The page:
“It’s not easy selling something during an economic crisis, and we don’t know how to do it,” he adds. “We can’t be part-time entrepreneurs.” If he were to repeat the project, he says he would do it differently. His mistakes will at least be learned from by other scientists who contact the OTRI, which is still trying to sell the invention, if nothing else to pay back the €120,000 loan they received. “We owe this money, and with the few kits we have sold, it’s not enough to pay salaries, rents, and to cover the loan.” The team is about to close a deal with a brewery to measure that alcohol-free beer really is 0.0%, as well as an agreement with Madrid City Hall to provide police officers with simple-to-use kits that can test what kind of alcohol young people taking part in open-air parties, or botellones, are drinking, and then fine them for breaking municipal rules on boozing in public after certain hours.
BREAD FOR SUFFERERS OF CELIAC DISEASE
Researchers are no entrepreneurs, and businesses, or at least Spanish businesses, tend not to support research, as the team led by Francisco Barro of the Institute of Sustainable Agriculture in the Andalusian city of Córdoba, which is funded by the CSIC, can testify. After a decade’s research, they came up with something that could make life much better for a lot of people: cereals that people with wheat allergies can eat. All that is required are some clinical trials, but the tests carried out so far have shown that people with celiac disease can eat three or four slices of bread made with these cereals without suffering any effects. There is nothing else like it in the world.
The transgenic seeds were patented by the CSIC, which found a company to take care of the commercialization, Plan Biotechnology Limited. “A lot of companies contacted us, but no Spanish businesses. Many farmers also got in touch to ask if they could plant the wheat because the findings had been published everywhere,” says Barro.
He believes Spanish companies were wary of getting involved in what he admits is a complex project because they knew that the genetically modified product would require the approval of Brussels. “It is so sad that this will be produced abroad. In the end, as researchers, we want this to be in the marketplace, because it will help improve the quality of life for people with celiac disease. I am sure that that this will bring down the price of many specialist products.”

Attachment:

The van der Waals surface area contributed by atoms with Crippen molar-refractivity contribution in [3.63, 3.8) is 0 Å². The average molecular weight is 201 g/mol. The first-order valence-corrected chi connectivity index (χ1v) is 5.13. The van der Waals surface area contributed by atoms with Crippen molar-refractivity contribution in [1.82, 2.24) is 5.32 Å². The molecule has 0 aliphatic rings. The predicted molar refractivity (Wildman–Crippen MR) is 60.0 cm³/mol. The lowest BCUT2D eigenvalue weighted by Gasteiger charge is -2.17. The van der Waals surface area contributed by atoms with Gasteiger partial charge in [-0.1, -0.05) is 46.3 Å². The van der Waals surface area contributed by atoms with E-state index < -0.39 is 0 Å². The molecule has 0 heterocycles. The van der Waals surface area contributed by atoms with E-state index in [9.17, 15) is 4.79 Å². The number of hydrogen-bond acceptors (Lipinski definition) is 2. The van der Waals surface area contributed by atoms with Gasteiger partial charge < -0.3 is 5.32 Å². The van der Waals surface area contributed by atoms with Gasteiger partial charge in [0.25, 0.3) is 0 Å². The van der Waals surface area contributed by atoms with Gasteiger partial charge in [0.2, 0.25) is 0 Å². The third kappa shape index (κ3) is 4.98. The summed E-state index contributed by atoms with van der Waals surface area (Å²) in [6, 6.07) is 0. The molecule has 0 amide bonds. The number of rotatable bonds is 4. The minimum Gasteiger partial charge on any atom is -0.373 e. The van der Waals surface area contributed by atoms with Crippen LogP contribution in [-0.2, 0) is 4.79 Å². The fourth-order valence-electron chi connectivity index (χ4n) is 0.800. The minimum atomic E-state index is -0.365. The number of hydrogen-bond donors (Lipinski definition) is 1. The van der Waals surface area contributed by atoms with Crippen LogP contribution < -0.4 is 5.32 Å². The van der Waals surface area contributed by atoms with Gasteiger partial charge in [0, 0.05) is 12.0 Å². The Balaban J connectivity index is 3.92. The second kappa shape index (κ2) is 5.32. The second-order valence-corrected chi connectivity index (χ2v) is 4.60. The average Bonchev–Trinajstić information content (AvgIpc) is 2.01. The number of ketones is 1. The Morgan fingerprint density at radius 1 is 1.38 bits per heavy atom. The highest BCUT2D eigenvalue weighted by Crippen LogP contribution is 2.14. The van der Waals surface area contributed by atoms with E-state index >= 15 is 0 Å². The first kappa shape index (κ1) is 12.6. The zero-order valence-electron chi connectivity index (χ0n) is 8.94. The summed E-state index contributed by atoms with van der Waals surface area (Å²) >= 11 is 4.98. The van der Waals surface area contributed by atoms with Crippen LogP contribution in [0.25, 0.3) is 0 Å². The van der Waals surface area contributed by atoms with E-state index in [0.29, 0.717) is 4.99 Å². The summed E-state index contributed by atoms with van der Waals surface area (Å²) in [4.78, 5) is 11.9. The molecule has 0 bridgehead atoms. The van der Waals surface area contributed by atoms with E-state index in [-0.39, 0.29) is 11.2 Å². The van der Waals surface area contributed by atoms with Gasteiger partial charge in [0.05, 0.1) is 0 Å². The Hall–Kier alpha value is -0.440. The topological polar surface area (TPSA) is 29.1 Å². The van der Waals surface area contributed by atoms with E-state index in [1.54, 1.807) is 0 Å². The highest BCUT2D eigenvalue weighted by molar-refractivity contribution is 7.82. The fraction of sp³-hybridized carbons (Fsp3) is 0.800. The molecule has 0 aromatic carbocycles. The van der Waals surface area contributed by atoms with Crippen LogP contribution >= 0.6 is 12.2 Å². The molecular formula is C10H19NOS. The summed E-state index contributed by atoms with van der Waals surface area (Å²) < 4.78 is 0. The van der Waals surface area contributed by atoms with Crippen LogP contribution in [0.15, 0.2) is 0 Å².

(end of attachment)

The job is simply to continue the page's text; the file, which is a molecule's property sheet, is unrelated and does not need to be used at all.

Traditional thinking is that university research is a necessary part of basic science. Soledad Sacristán discovered by accident a practical use for something she was researching: her basic science ended up being used. “The future product that it may be used for was not the objective in my research,” says Sacristán, a specialist in plant disease at the Center for Plant Biotechnology and Genomes at the Polytechnic University of Madrid. What she had discovered was a micro-organism that helps plants produce more fruits and seeds, and that can avoid the use of chemical fertilizers.
But she soon ran into difficulties. The first was finding funding for the patent. As a scientific project, her research grant didn’t include money for patenting, which can cost between €6,000 and €10,000 a year. However, a company, Plant Research Biotech, stepped in. Now the long process of development has begun. “The first results were in controlled laboratory conditions,” she says. “But now we have to reproduce this in the real world. The product has to be profitable, viable, and able to be used on farms. It is possible that after the tests, we realize that it has no commercial use.”
“Allowing these discoveries to disappear has almost become the defining characteristic of Spanish research: the ideas and the people go abroad. There is no structure here to make use of R+D. There is very little R, and still less D. Although I understand that serious efforts are being made,” says Miguel Pita, a geneticist at Madrid’s Autonomous University. Pita says that while he supports practical research, he also says it can become an end in itself. “When the love affair between research and business flourishes, which I don’t necessarily know will happen, I am a little afraid that we will leave behind basic research. History has shown that the great advances in science, as with the human genome project, happened when we didn’t know what it could be used for.”